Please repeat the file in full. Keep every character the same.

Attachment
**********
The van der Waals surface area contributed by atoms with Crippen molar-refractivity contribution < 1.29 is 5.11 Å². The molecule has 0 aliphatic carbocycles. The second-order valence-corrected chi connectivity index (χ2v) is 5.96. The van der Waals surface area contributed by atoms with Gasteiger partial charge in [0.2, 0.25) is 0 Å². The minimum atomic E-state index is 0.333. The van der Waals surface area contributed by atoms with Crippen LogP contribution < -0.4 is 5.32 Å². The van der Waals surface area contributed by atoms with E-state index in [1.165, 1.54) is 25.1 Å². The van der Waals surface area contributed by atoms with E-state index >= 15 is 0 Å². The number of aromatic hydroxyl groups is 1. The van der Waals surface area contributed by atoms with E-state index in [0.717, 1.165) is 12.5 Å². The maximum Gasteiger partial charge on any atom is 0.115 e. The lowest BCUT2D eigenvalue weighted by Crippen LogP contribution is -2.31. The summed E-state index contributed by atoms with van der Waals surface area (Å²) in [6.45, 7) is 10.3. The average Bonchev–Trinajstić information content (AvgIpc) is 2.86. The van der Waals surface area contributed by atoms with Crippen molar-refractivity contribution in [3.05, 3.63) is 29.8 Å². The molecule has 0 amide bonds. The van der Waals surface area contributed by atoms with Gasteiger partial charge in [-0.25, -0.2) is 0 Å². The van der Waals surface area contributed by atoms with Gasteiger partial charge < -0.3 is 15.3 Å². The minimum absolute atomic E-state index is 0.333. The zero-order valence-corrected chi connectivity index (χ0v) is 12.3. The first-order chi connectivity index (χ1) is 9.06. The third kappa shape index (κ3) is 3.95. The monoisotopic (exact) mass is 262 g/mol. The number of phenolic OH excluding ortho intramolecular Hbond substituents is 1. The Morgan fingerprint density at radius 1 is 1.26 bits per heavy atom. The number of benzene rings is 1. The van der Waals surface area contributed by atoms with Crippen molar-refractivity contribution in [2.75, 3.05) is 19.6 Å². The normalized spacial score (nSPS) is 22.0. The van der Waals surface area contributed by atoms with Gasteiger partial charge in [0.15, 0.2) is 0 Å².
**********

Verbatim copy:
The van der Waals surface area contributed by atoms with Crippen molar-refractivity contribution < 1.29 is 5.11 Å². The molecule has 0 aliphatic carbocycles. The second-order valence-corrected chi connectivity index (χ2v) is 5.96. The van der Waals surface area contributed by atoms with Gasteiger partial charge in [0.2, 0.25) is 0 Å². The minimum atomic E-state index is 0.333. The van der Waals surface area contributed by atoms with Crippen LogP contribution < -0.4 is 5.32 Å². The van der Waals surface area contributed by atoms with E-state index in [1.165, 1.54) is 25.1 Å². The van der Waals surface area contributed by atoms with E-state index >= 15 is 0 Å². The number of aromatic hydroxyl groups is 1. The van der Waals surface area contributed by atoms with E-state index in [0.717, 1.165) is 12.5 Å². The maximum Gasteiger partial charge on any atom is 0.115 e. The lowest BCUT2D eigenvalue weighted by Crippen LogP contribution is -2.31. The summed E-state index contributed by atoms with van der Waals surface area (Å²) in [6.45, 7) is 10.3. The average Bonchev–Trinajstić information content (AvgIpc) is 2.86. The van der Waals surface area contributed by atoms with Crippen molar-refractivity contribution in [3.05, 3.63) is 29.8 Å². The molecule has 0 amide bonds. The van der Waals surface area contributed by atoms with Gasteiger partial charge in [-0.25, -0.2) is 0 Å². The van der Waals surface area contributed by atoms with Gasteiger partial charge < -0.3 is 15.3 Å². The minimum absolute atomic E-state index is 0.333. The zero-order valence-corrected chi connectivity index (χ0v) is 12.3. The first-order chi connectivity index (χ1) is 9.06. The third kappa shape index (κ3) is 3.95. The monoisotopic (exact) mass is 262 g/mol. The number of phenolic OH excluding ortho intramolecular Hbond substituents is 1. The Morgan fingerprint density at radius 1 is 1.26 bits per heavy atom. The number of benzene rings is 1. The van der Waals surface area contributed by atoms with Crippen molar-refractivity contribution in [2.75, 3.05) is 19.6 Å². The normalized spacial score (nSPS) is 22.0. The van der Waals surface area contributed by atoms with Gasteiger partial charge in [0.15, 0.2) is 0 Å².